Apple’s Plan To Sell Used iPhones Faces Opposition In India
As Apple plans to penetrate the Indian market with sales of refurbished or used iPhones, the world’s biggest tech company is facing stiff opposition from local stakeholders from all quarters.
In 2015, the company applied to become the first company to import and sell used iPhones in the country, but the environment ministry rejected its request, claimed a Bloomberg report .
In 2016, Apple is making another push to sell used iPhones in the country and reportedly, the company is faced with stiff resistance from local players who claim that it will create a lot of ‘electronic waste, jeopardise local players and make a farce of Prime Minister Modi’s Make in India plan’.
“Make in India could turn into Dump in India,” said Sudhir Hasija, chairman of Karbonn Mobiles, to Bloomberg , underlining the stance of the local players.
Currently refurbished iPhones are sold in India, but they are sold by local third parties like ReGlobe who have no direct connection with Apple. Apple likely wants a pie of this market because it will likely reduce the cost of owning an iPhone.
Apple currently holds less than 2 per cent of the Indian smartphone market has struggled to gain meaningful market share because of the premium attached with owning an iPhone.
With the growth of the iPhone business slowing down in big markets like China and US, India is an important market for the Cupertino based giant as India is the second largest smartphone market in the world. The iPhone business accounts for more than half of Apple’s revenue, which makes it critical to the future of the company.
Apple has also applied to get permission open single brand retail stores in India. The company is likely to soon get permission to open its iconic Apple stores in the country.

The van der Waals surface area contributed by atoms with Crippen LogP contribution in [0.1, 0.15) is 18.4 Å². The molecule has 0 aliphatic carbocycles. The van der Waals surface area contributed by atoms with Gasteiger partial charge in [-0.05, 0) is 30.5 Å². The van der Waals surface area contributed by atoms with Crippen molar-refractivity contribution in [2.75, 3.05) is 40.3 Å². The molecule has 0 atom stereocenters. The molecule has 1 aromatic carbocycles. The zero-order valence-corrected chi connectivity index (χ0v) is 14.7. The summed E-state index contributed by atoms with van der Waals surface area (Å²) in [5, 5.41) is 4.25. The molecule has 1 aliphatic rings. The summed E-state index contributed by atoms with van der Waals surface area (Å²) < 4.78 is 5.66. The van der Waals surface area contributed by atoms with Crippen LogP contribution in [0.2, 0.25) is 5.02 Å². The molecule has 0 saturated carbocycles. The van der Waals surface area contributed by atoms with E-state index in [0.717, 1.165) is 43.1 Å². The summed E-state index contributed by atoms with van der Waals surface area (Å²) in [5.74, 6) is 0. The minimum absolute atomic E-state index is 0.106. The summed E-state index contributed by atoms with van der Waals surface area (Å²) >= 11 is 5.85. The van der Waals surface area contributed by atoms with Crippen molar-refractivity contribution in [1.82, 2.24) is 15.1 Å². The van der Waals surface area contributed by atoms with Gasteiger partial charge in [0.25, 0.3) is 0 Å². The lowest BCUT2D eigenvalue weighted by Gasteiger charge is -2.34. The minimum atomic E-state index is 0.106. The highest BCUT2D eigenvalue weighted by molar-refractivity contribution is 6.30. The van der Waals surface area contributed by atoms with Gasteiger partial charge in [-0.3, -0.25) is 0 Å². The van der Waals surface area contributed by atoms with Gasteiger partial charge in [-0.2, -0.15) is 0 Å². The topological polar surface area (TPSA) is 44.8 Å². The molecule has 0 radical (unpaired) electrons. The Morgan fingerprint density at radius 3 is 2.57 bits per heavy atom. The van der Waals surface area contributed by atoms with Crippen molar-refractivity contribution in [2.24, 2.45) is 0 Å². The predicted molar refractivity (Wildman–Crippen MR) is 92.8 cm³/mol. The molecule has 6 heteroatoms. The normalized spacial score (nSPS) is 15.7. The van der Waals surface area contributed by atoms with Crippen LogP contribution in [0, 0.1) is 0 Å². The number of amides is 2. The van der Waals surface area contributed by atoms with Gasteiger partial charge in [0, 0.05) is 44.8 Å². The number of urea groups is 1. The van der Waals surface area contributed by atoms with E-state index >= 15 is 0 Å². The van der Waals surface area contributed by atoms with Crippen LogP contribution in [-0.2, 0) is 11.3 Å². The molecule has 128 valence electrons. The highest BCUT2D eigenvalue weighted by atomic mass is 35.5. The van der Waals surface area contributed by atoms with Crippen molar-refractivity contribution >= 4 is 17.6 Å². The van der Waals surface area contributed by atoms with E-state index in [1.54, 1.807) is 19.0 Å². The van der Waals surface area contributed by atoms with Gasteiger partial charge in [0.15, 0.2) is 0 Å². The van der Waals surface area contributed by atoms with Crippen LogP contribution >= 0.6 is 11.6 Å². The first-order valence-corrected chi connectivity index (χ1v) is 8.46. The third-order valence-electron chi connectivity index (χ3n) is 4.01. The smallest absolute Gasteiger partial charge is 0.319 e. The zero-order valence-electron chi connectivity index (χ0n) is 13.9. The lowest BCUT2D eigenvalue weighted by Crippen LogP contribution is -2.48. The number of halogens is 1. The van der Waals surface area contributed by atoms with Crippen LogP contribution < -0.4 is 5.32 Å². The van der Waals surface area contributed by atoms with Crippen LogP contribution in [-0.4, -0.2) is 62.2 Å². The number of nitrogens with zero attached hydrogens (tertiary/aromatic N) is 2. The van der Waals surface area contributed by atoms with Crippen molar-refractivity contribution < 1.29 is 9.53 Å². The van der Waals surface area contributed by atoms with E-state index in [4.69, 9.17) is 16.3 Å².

For Apple these phones are also different from standard refurbished phones. Apple has been running something called the ‘Certified Pre owned iPhone’ programme, where the phone doesn’t only go to the factory where most of its components are changed at times, but the phone also comes with a new IEMI number.
Despite the low market share, and premium attached to the iPhone, Apple managed to increase its sales by 76 per cent in the last quarter.
On April 8, Apple will also start selling the iPhone SE for Rs 39,000, which will become one of the cheapest iPhone models sold in India.
Sensing Apple’s heightened interest in India the electronics manufacturing industry recently set up a lobbying arm, which is lobbying against Apple’s plans to sell used iPhones in the country.
“Why even consider allowing import of used phones when import of other used goods such as cars are precluded by 300 percent duty levies?” asked Ravinder Zutshi, chairman of the newly formed Mobile and Communications Council.
At the moment, Apple’s application has gone through inter ministerial discussion, which means its application could go either ways.
One of the biggest issues with Apple’s application is that it wants to import refurbished phones. Local players believe that will be counterproductive to PM Modi’s Make in India. Even global manufacturing giants like Foxconn are in the early stages of manufacturing phones in India.
Apple, however, in its application has argued that it will set up facilities that will take in discarded phones and refurbish them. Apple is also an industry leader when it comes down to environment friendly practices and recycling products. During the iPhone SE launch event, the company also showcased a robot named Liam who disassembles iPhones.